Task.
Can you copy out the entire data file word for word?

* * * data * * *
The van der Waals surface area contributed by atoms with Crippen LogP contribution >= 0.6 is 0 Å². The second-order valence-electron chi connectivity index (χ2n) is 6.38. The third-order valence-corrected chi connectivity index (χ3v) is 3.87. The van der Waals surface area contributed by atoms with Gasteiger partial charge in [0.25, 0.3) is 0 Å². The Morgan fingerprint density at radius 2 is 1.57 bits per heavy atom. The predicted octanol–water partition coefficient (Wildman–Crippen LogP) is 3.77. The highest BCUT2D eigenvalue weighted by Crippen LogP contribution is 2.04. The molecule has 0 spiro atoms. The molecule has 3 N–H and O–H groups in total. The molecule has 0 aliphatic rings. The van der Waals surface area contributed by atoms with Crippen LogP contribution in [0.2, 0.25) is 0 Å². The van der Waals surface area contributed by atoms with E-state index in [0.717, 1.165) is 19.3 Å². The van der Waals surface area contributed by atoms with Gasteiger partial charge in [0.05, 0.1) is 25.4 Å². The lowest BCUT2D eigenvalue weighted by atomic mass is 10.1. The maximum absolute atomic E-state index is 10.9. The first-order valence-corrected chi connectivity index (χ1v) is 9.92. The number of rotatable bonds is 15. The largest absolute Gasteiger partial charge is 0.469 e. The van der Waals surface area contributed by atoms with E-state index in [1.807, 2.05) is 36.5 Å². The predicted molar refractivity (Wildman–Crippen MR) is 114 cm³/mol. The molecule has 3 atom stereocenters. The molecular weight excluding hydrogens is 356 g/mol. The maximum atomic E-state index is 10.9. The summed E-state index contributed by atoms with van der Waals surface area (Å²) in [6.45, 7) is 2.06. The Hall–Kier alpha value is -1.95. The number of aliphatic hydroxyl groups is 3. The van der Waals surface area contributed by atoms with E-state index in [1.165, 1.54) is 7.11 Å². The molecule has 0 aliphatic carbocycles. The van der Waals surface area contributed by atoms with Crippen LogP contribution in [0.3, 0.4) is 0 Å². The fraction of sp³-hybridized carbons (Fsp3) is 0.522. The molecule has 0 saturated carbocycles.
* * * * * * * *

The van der Waals surface area contributed by atoms with Crippen LogP contribution >= 0.6 is 0 Å². The second-order valence-electron chi connectivity index (χ2n) is 6.38. The third-order valence-corrected chi connectivity index (χ3v) is 3.87. The van der Waals surface area contributed by atoms with Gasteiger partial charge in [0.25, 0.3) is 0 Å². The Morgan fingerprint density at radius 2 is 1.57 bits per heavy atom. The predicted octanol–water partition coefficient (Wildman–Crippen LogP) is 3.77. The highest BCUT2D eigenvalue weighted by Crippen LogP contribution is 2.04. The molecule has 0 spiro atoms. The molecule has 3 N–H and O–H groups in total. The molecule has 0 aliphatic rings. The van der Waals surface area contributed by atoms with Crippen LogP contribution in [0.2, 0.25) is 0 Å². The van der Waals surface area contributed by atoms with E-state index in [0.717, 1.165) is 19.3 Å². The van der Waals surface area contributed by atoms with Gasteiger partial charge in [0.05, 0.1) is 25.4 Å². The lowest BCUT2D eigenvalue weighted by atomic mass is 10.1. The maximum absolute atomic E-state index is 10.9. The first-order valence-corrected chi connectivity index (χ1v) is 9.92. The number of rotatable bonds is 15. The largest absolute Gasteiger partial charge is 0.469 e. The van der Waals surface area contributed by atoms with E-state index in [1.807, 2.05) is 36.5 Å². The predicted molar refractivity (Wildman–Crippen MR) is 114 cm³/mol. The molecule has 3 atom stereocenters. The molecular weight excluding hydrogens is 356 g/mol. The maximum atomic E-state index is 10.9. The summed E-state index contributed by atoms with van der Waals surface area (Å²) in [6.45, 7) is 2.06. The Hall–Kier alpha value is -1.95. The number of aliphatic hydroxyl groups is 3. The van der Waals surface area contributed by atoms with E-state index in [1.165, 1.54) is 7.11 Å². The molecule has 0 aliphatic carbocycles. The van der Waals surface area contributed by atoms with Crippen LogP contribution in [0.3, 0.4) is 0 Å². The fraction of sp³-hybridized carbons (Fsp3) is 0.522. The molecule has 0 saturated carbocycles.